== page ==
Democratic lawmakers in the Wisconsin Legislature introduced a bill to expand the Wisconsin Family and Medical Leave Act (WFMLA) and to create a new family and medical leave insurance program.
Under current law, all employers with 50 or more permanent employees must allow employees to use applicable WFMLA leave to which the employee is entitled. The proposed legislation would lower the threshold for employer coverage from 50 employees to 25 employees.
The bill also permits an employee to take family leave as provided under current law to care for a grandparent, grandchild or sibling of the employee who has a serious health condition. These categories would be in addition to the categories for which employees can take leave for purposes of a serious health condition under current law.
In addition, the bill requires an employer to permit an employee to take family leave because of any qualifying exigency arising out of the fact that the spouse, child, domestic partner, parent, grandparent, grandchild or sibling of the employee is on deployment with the U.S. Armed Forces to a foreign country (covered active duty) or has been notified of an impending call or order to covered active duty.
The proposal would also create what the authors have described as a “self-sustaining” insurance benefit that “would not cost employers any money.” The authors summarize the proposal in this way: “Employees pay for the benefit by contributing a certain percentage of their check into a trust fund.” The bill creates a family and medical leave insurance program under which a covered individual who is on leave is eligible to receive up to 12 weeks of family or medical leave insurance benefits from a new family and medical leave insurance trust fund created under the bill. The authors indicated that the proposal is modeled on already-existing programs in California, New Jersey, and Rhode Island that have created self-sustaining funds.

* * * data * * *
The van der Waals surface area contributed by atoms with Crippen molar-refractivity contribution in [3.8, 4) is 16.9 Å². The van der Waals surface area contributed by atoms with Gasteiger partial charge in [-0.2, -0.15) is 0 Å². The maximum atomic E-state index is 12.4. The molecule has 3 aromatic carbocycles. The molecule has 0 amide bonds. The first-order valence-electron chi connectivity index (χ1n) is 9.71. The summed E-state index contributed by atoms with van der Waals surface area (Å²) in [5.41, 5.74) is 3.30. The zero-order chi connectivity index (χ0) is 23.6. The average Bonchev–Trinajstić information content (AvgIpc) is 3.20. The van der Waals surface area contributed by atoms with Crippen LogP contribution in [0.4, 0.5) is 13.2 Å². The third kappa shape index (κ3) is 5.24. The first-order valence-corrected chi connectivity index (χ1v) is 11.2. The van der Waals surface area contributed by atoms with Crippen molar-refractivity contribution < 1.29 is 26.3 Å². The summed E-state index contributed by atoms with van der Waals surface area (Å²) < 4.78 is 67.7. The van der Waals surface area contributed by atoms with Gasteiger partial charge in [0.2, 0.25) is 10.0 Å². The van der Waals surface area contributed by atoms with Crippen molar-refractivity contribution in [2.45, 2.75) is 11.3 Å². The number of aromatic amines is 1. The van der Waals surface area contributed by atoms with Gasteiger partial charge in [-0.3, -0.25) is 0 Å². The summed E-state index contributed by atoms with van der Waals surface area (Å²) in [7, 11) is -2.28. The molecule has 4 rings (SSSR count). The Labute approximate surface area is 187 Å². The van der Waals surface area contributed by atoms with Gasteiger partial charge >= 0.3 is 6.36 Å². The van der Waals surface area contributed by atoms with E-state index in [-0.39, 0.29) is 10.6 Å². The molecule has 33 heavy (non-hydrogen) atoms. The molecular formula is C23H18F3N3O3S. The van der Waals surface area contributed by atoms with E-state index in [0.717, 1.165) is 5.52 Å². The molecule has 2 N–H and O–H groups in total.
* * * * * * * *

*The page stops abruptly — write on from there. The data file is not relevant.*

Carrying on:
The proposal related to an insurance program was also introduced in the last legislative session and failed to make it out of committee. The Department of Workforce Development (DWD) estimated it would cost a total of $14,000,000 to administer the program along with 85 new full-time staff. DWD estimated the program would pay out $182,000,000 annually from the trust fund. Additional details regarding the fiscal impact of the bill are available in the fiscal note for the proposal from the 2015 legislative session.
It is unlikely that this proposal will move out of committee or the Republican-controlled Legislature. It serves, however, as an indication of the priorities of Democratic lawmakers who, although currently in the minority, may some day reemerge in a majority position within the Wisconsin Legislature.